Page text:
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Not so daft - Norwich Society responds to critics of trams idea

PUBLISHED: 13:39 06 February 2019 | UPDATED: 13:47 06 February 2019

The Norwich Society's Paul Burrall has responded to critics of its suggestion of introducing trams to the city. Photo: Getty Images/iStockPhoto

The Norwich Society's Paul Burrall has responded to critics of its suggestion of introducing trams to the city. Photo: Getty Images/iStockPhoto

Max Blinkhorn

Daft, hilarious, risking anthrax, 1950s retro, little grasp of reality, crushing cost: these were just some of the more polite comments about the suggestion from the Norwich Society – and subsequently taken up by the city council – that trams could be part of the answer to the city’s transport problems.

Some of the critics seem to think that the Norwich Society was proposing going back to the clunky trams of the long-distant past.

Conor Matchett’s opinion piece (February 5) was slightly more up-to-date, referring to the expensive fiasco of Edinburgh’s tram system, still incomplete after 15 years.

If these critics had bothered to properly research the subject – or even read the Norwich Society report that raised the idea (see it here) – before picking up their quill pens or putting fingers to keyboard, they would have discovered that it is they who are out of date, not the Norwich Society or the council.

The society is not suggesting that traditional trams should be reintroduced throughout Norwich.

What it is suggesting is trams using the latest technology on one high demand route, that from the hospital and UEA through the city centre to the rail station.

These trams would be powered from batteries, eliminating the need for expensive and intrusive overhead wires and their supporting poles. They would also have only a single guidance rail and run on rubber tyres, making them extremely quiet and comfortable, as well as clean.

The report pointed out that the Chinese city of Nanjing already has a 40-kilometre route operated by battery-powered trams and that the new Venice to Mestre trams use a single guidance rail and run on rubber tyres. These are proven technologies.

Incidentally, the Mestre trams run successfully through some very narrow and busy streets without problems and, because it is a guided system, have completely flat access with virtually no gap between the tram and the low platforms.

Trams have the ability to carry large numbers of people comfortably, quickly and reliably and are very popular with passengers. Even the much-criticised Edinburgh system is well used, with the number of passengers increasing from 4.9m in 2015 to 7.3m last year - what is more, it made a profit of £1.3m for Edinburgh City Council in its most recent financial year, four times more than had been forecast.

In the past, construction costs and the associated disruption that caused such havoc in Edinburgh have been the key objections to new tram routes. However, with battery-powered trams using a single rail, the infrastructure costs of building new tram routes have been slashed and disruption minimised.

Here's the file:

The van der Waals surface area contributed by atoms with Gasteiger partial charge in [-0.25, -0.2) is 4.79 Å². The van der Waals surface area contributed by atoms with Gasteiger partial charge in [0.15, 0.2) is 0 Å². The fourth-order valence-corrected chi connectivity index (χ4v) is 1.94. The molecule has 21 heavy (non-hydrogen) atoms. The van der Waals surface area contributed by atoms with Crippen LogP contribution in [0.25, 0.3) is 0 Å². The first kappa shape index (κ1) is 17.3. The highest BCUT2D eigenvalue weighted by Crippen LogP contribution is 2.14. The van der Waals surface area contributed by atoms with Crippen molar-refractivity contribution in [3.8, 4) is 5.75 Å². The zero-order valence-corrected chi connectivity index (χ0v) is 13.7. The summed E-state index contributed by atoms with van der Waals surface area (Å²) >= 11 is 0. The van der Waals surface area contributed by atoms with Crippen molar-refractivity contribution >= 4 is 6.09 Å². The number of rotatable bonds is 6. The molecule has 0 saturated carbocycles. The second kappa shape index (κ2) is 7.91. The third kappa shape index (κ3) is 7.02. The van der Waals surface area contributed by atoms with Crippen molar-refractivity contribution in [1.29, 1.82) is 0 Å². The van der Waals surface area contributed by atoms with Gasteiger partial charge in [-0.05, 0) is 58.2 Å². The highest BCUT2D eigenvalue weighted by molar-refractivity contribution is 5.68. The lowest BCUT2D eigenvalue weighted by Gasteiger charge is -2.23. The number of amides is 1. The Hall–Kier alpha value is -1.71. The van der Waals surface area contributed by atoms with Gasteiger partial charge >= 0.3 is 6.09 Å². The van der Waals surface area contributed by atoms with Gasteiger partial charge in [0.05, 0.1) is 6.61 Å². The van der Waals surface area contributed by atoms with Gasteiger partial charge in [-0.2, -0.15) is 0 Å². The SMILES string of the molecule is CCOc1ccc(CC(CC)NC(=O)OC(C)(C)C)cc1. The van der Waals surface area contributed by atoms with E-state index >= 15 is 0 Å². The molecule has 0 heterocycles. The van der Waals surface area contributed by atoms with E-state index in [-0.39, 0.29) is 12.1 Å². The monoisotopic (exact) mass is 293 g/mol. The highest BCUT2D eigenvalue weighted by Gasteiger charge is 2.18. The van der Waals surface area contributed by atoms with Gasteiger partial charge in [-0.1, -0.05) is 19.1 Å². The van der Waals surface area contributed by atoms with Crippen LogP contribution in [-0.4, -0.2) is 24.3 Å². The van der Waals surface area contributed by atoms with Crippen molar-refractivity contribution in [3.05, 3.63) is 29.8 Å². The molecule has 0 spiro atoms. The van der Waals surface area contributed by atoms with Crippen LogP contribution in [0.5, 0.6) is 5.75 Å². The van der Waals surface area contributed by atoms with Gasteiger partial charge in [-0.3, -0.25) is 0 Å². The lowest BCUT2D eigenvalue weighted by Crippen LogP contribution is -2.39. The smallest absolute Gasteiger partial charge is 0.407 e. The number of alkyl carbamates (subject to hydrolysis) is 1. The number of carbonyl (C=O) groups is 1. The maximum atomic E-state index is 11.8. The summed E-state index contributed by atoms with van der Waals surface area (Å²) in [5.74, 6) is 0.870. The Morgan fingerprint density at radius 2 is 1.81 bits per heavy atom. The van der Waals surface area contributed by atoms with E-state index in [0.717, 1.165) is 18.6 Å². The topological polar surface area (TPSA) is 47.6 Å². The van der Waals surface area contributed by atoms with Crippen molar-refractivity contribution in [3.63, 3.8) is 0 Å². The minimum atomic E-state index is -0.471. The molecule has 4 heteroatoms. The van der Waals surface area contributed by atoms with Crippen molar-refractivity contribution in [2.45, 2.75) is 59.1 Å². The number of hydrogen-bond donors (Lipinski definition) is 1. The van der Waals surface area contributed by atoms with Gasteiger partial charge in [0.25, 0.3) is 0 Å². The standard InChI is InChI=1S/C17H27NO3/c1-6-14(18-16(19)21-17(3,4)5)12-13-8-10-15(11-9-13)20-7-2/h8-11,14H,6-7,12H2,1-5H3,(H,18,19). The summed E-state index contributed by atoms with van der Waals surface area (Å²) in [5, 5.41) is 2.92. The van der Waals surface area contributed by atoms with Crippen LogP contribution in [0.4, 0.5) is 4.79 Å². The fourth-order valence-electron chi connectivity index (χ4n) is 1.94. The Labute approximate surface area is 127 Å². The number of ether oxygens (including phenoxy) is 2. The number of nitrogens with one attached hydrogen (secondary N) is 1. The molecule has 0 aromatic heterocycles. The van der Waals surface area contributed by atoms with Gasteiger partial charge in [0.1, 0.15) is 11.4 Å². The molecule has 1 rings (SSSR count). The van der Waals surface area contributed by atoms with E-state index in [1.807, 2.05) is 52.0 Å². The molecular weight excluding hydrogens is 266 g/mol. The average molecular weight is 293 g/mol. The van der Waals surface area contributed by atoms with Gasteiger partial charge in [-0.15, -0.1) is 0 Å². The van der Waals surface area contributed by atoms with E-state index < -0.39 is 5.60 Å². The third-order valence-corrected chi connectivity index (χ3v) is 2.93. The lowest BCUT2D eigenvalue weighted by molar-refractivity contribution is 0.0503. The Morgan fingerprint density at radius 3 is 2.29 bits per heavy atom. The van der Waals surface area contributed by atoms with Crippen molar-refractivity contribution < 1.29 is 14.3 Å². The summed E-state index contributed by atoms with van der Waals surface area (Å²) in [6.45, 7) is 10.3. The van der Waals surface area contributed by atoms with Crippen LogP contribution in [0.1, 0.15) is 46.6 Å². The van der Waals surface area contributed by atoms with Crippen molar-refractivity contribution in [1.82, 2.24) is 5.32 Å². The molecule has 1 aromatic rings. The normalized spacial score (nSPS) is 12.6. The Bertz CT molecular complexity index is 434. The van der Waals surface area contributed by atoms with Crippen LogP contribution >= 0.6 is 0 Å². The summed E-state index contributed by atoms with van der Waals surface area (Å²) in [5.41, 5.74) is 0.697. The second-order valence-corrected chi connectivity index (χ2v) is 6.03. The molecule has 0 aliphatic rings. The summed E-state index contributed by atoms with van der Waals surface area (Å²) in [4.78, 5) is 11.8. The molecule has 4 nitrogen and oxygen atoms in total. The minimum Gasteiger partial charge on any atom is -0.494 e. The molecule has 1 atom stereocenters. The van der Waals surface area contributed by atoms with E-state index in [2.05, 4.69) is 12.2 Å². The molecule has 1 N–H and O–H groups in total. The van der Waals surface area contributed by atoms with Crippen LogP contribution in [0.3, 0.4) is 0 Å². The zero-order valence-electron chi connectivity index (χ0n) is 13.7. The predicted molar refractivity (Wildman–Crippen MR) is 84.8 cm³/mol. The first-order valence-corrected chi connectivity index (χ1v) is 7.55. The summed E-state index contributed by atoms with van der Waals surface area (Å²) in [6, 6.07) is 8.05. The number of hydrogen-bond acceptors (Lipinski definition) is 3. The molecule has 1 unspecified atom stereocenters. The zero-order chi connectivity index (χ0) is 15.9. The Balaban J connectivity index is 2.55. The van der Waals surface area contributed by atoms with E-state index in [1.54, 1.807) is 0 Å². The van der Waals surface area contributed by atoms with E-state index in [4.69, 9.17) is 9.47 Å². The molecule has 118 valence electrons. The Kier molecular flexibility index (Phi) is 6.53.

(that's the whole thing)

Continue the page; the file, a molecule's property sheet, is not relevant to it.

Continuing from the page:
Combined with the high capacity, popularity and extremely low running costs, new tram routes are now increasingly feasible for cities such as Norwich and should not be dismissed because of outdated preconceptions.

Transport is the lifeblood of any city and trams can, under the right circumstances, play a significant role in supporting the local economy.

One example of a city that has recognised this is Kansas which opened a new tram route in 2016 that is free to use and was funded entirely by local businesses who recognised that the increased custom that it would bring would make the investment worthwhile. The Kansas model is not one that is likely to be followed in Europe but it does demonstrate that the economics of transport should be judged on a wider basis than just the costs of the transport systems themselves.

Trams are only effective on high-density routes and the Norwich Society made clear in its report that the first priority should be improving bus services. The society proposed setting a deadline for banning diesel buses from the city centre and replacing them with electric buses, partly to remove the health-damaging levels of pollution in the bus-dense streets in the city centre and partly to improve the attractiveness of public transport with modern, quiet buses.

The report cited Nottingham as an example of a city that has been electrifying its bus fleet for several year and pointed out that, while the capital cost of electric buses is higher than diesel, the lower operating and maintenance costs make them more cost-effective over their lifetime.

Other improvements to bus services are needed. The society pointed to systems that have been introduced elsewhere in Europe and are beginning to be introduced in the UK that provide off-peak services with more flexible routing, for example using a phone app that enables passengers to call a bus serving a particular area to a specific stop.

The report also pointed for the need to improve the park and ride services to make them more attractive to people coming into Norwich from around Norfolk.

Norwich needs better public transport: This is an issue worth proper discussion based on real facts.

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